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Tight Leash

Leader of the Opposition, Godwin Friday has signaled his intentions to take seriously his position as chair of the Public Accounts Committee (PAC).

The PAC is a constitutionally required body of lawmakers representing the parties elected to Parliament and is intended to hold the government to account in terms of its spending of public funds.

However, the PAC has not functioned as intended under the leadership of its former chairman, past leader of the opposition, Arnhim Eustace.

Friday, who became opposition leader and PAC chair last November, told reporters at a press conference in Kingstown on Wednesday that his New Democratic Party (NDP)  has always taken the role of the PAC very seriously.

He, however, said the fact of the matter is that the PAC relies on the report on the Public Accounts that the Director of Audit prepares.

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“And we are now seven years behind,” he said.

Friday said that the office of the Director of Audit has not submitted audited accounts of the central government for the years 2011, 2012, 2013, 2014, 2015 and 2016.

He said he raised this during a June 23 meeting that he and Eustace held with Director of Audit, Dahalia Sealey and her deputy, Joan Browne, at the Audit Office.

“… I asked the Director of Audit about this. And we are hopeful that the 2011 report will be out soon. But that still is 2011. And it hampers the work of the Public Accounts Committee to be able to deal with matters as they arise when something can be done, when there is a greater public interest in them, where the evidence and the ameliorative measures can be done at the time when it is effective. And we want to be able to have the Public Accounts Committee perform its role as it is required to do constitutionally and that is what we are striving to do.”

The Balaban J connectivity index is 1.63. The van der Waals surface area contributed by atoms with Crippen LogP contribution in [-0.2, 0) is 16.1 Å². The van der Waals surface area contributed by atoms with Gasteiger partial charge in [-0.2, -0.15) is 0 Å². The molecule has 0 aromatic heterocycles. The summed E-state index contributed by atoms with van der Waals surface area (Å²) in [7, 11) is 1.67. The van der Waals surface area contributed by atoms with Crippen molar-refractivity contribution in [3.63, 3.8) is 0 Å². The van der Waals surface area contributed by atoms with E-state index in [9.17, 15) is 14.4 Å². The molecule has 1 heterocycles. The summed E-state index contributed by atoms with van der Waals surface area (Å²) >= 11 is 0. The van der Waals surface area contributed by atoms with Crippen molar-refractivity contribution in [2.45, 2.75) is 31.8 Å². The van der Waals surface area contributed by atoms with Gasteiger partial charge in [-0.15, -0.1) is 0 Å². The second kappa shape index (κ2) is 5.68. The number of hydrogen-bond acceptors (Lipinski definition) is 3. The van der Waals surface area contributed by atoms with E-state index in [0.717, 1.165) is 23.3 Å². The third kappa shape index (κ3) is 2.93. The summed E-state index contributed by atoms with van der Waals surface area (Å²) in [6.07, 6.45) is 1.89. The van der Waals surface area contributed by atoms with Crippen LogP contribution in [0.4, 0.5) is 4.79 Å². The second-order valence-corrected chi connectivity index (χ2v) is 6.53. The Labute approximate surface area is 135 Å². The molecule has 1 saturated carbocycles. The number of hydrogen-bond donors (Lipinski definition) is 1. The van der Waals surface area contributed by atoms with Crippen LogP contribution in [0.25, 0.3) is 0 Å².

Friday said he was very encouraged in the meeting that Sealey said that, as part of their own operations, they wish to have a meeting with the PAC to put their strategic plan to them.

“That is something I encourage and I hope that that meeting takes place very soon. From that, there would be an exchange of information and expectation from the Members of Parliament, from myself as the chairman of the committee and, on the other hand, the Director of Audit, as to what her needs are to perform her functions and what the limitations and present problems are.

“But, yes, the Public Accounts Committee must do its duty, but we, too, are hampered in the same way by the fact that the reports are so far behind,” Friday said.

Speaking at the same press conference, Eustace said that only the 2009 and 2010 reports from the Director of Audit are available.

He further said that when a meeting of the PAC was convened a few years ago, government lawmaker, Sen. Julian Francis raised the point that he was not aware that the rules for the PAC have ever been approved by Parliament.

The Clerk of the House of Assembly was told to research the Hansard and no record was found of those guidelines having ever been approved by Parliament.

“So the Public Accounts Committee can’t even meet at the present time until that matter is resolved,” Eustace said.

The government is yet to remedy the situation, even as it has noted that the PAC is a constitutional requirement.

Prime Minister Ralph Gonsalves has said that he used the same rules when he was in opposition and chair of the PAC to conduct his meeting.

It is not clear, therefore, why his government has objected to the same rules being used by the PAC and is yet to take any steps to rectify the situation, in the interest of transparency and accountability.

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2 replies on “Absence of audit reports puts public accounts watchdog on tight leash”

  1. Finally, the Opposition is now making some good strides…which we the public would appreciate….Do your job opposition!

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